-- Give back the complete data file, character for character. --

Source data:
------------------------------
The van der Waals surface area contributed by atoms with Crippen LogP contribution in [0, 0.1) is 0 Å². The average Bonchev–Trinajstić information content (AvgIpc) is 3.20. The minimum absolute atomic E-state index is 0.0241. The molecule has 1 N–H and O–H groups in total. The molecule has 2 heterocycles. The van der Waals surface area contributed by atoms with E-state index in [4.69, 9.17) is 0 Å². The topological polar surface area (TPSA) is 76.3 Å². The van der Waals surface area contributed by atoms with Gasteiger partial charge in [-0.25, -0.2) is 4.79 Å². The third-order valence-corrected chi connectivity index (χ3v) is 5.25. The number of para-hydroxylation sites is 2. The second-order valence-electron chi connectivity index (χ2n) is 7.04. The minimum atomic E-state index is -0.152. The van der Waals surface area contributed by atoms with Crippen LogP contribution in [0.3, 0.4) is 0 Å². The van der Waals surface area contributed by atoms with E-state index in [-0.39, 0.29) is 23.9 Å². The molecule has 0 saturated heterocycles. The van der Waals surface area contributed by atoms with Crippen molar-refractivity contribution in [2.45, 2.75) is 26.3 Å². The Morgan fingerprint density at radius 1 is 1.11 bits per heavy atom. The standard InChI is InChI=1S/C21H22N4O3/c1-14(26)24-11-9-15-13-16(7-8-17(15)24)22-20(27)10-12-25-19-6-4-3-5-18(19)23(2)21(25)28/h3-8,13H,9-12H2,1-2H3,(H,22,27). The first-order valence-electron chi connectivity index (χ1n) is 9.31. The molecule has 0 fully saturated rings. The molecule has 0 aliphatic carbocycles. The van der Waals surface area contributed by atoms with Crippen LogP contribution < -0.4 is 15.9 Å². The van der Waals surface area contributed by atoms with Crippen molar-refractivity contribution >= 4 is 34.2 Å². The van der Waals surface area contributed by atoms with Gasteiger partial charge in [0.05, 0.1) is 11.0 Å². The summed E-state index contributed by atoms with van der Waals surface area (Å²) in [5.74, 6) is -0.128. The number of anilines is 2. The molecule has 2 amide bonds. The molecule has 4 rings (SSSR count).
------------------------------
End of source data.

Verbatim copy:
The van der Waals surface area contributed by atoms with Crippen LogP contribution in [0, 0.1) is 0 Å². The average Bonchev–Trinajstić information content (AvgIpc) is 3.20. The minimum absolute atomic E-state index is 0.0241. The molecule has 1 N–H and O–H groups in total. The molecule has 2 heterocycles. The van der Waals surface area contributed by atoms with E-state index in [4.69, 9.17) is 0 Å². The topological polar surface area (TPSA) is 76.3 Å². The van der Waals surface area contributed by atoms with Gasteiger partial charge in [-0.25, -0.2) is 4.79 Å². The third-order valence-corrected chi connectivity index (χ3v) is 5.25. The number of para-hydroxylation sites is 2. The second-order valence-electron chi connectivity index (χ2n) is 7.04. The minimum atomic E-state index is -0.152. The van der Waals surface area contributed by atoms with Crippen LogP contribution in [0.3, 0.4) is 0 Å². The van der Waals surface area contributed by atoms with E-state index in [-0.39, 0.29) is 23.9 Å². The molecule has 0 saturated heterocycles. The van der Waals surface area contributed by atoms with Crippen molar-refractivity contribution in [2.45, 2.75) is 26.3 Å². The Morgan fingerprint density at radius 1 is 1.11 bits per heavy atom. The standard InChI is InChI=1S/C21H22N4O3/c1-14(26)24-11-9-15-13-16(7-8-17(15)24)22-20(27)10-12-25-19-6-4-3-5-18(19)23(2)21(25)28/h3-8,13H,9-12H2,1-2H3,(H,22,27). The first-order valence-electron chi connectivity index (χ1n) is 9.31. The molecule has 0 fully saturated rings. The molecule has 0 aliphatic carbocycles. The van der Waals surface area contributed by atoms with Crippen LogP contribution < -0.4 is 15.9 Å². The van der Waals surface area contributed by atoms with Crippen molar-refractivity contribution >= 4 is 34.2 Å². The van der Waals surface area contributed by atoms with Gasteiger partial charge in [0.05, 0.1) is 11.0 Å². The summed E-state index contributed by atoms with van der Waals surface area (Å²) in [5.74, 6) is -0.128. The number of anilines is 2. The molecule has 2 amide bonds. The molecule has 4 rings (SSSR count).